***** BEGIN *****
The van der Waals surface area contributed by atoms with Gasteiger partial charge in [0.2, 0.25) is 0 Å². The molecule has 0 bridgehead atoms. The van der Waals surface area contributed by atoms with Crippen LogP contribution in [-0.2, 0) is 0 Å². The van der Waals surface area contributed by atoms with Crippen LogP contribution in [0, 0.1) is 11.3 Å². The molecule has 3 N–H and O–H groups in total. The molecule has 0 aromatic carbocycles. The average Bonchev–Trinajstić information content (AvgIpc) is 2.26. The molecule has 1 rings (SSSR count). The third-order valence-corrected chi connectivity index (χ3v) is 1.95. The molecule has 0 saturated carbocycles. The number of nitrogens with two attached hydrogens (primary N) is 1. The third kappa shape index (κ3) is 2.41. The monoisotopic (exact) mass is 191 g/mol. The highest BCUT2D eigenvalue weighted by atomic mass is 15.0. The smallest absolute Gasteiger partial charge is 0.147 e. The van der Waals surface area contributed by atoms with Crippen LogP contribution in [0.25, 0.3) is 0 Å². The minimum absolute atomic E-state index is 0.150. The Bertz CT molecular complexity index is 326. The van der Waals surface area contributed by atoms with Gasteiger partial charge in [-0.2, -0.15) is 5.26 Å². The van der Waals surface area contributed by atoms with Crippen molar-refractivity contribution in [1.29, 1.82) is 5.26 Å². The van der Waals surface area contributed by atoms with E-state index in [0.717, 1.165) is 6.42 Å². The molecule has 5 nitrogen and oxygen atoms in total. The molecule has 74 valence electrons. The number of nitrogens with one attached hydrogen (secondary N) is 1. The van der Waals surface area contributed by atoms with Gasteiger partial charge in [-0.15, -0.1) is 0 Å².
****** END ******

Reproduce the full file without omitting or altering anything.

The van der Waals surface area contributed by atoms with Gasteiger partial charge in [0.2, 0.25) is 0 Å². The molecule has 0 bridgehead atoms. The van der Waals surface area contributed by atoms with Crippen LogP contribution in [-0.2, 0) is 0 Å². The van der Waals surface area contributed by atoms with Crippen LogP contribution in [0, 0.1) is 11.3 Å². The molecule has 3 N–H and O–H groups in total. The molecule has 0 aromatic carbocycles. The average Bonchev–Trinajstić information content (AvgIpc) is 2.26. The molecule has 1 rings (SSSR count). The third-order valence-corrected chi connectivity index (χ3v) is 1.95. The molecule has 0 saturated carbocycles. The number of nitrogens with two attached hydrogens (primary N) is 1. The third kappa shape index (κ3) is 2.41. The monoisotopic (exact) mass is 191 g/mol. The highest BCUT2D eigenvalue weighted by atomic mass is 15.0. The smallest absolute Gasteiger partial charge is 0.147 e. The van der Waals surface area contributed by atoms with Crippen LogP contribution in [0.25, 0.3) is 0 Å². The minimum absolute atomic E-state index is 0.150. The Bertz CT molecular complexity index is 326. The van der Waals surface area contributed by atoms with Gasteiger partial charge in [-0.2, -0.15) is 5.26 Å². The van der Waals surface area contributed by atoms with Crippen molar-refractivity contribution in [1.29, 1.82) is 5.26 Å². The van der Waals surface area contributed by atoms with E-state index in [0.717, 1.165) is 6.42 Å². The molecule has 5 nitrogen and oxygen atoms in total. The molecule has 74 valence electrons. The number of nitrogens with one attached hydrogen (secondary N) is 1. The van der Waals surface area contributed by atoms with Gasteiger partial charge in [-0.15, -0.1) is 0 Å².